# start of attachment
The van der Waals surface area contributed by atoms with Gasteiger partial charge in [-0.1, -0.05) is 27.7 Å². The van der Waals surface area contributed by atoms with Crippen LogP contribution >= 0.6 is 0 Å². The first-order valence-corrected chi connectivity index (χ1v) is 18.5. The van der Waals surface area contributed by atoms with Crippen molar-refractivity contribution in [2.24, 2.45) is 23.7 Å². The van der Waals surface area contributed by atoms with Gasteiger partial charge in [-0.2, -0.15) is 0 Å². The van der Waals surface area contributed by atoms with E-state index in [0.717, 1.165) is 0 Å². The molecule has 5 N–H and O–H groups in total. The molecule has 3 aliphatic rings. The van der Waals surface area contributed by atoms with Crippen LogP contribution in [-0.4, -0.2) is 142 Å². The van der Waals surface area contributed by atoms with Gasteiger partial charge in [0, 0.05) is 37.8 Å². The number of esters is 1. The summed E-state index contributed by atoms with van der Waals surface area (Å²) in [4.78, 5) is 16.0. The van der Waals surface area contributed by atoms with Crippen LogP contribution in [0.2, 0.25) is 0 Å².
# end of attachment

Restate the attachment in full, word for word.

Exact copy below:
The van der Waals surface area contributed by atoms with Gasteiger partial charge in [-0.1, -0.05) is 27.7 Å². The van der Waals surface area contributed by atoms with Crippen LogP contribution >= 0.6 is 0 Å². The first-order valence-corrected chi connectivity index (χ1v) is 18.5. The van der Waals surface area contributed by atoms with Crippen molar-refractivity contribution in [2.24, 2.45) is 23.7 Å². The van der Waals surface area contributed by atoms with Gasteiger partial charge in [-0.2, -0.15) is 0 Å². The van der Waals surface area contributed by atoms with E-state index in [0.717, 1.165) is 0 Å². The molecule has 5 N–H and O–H groups in total. The molecule has 3 aliphatic rings. The van der Waals surface area contributed by atoms with Crippen LogP contribution in [-0.4, -0.2) is 142 Å². The van der Waals surface area contributed by atoms with Gasteiger partial charge in [0, 0.05) is 37.8 Å². The number of esters is 1. The summed E-state index contributed by atoms with van der Waals surface area (Å²) in [4.78, 5) is 16.0. The van der Waals surface area contributed by atoms with Crippen LogP contribution in [0.2, 0.25) is 0 Å².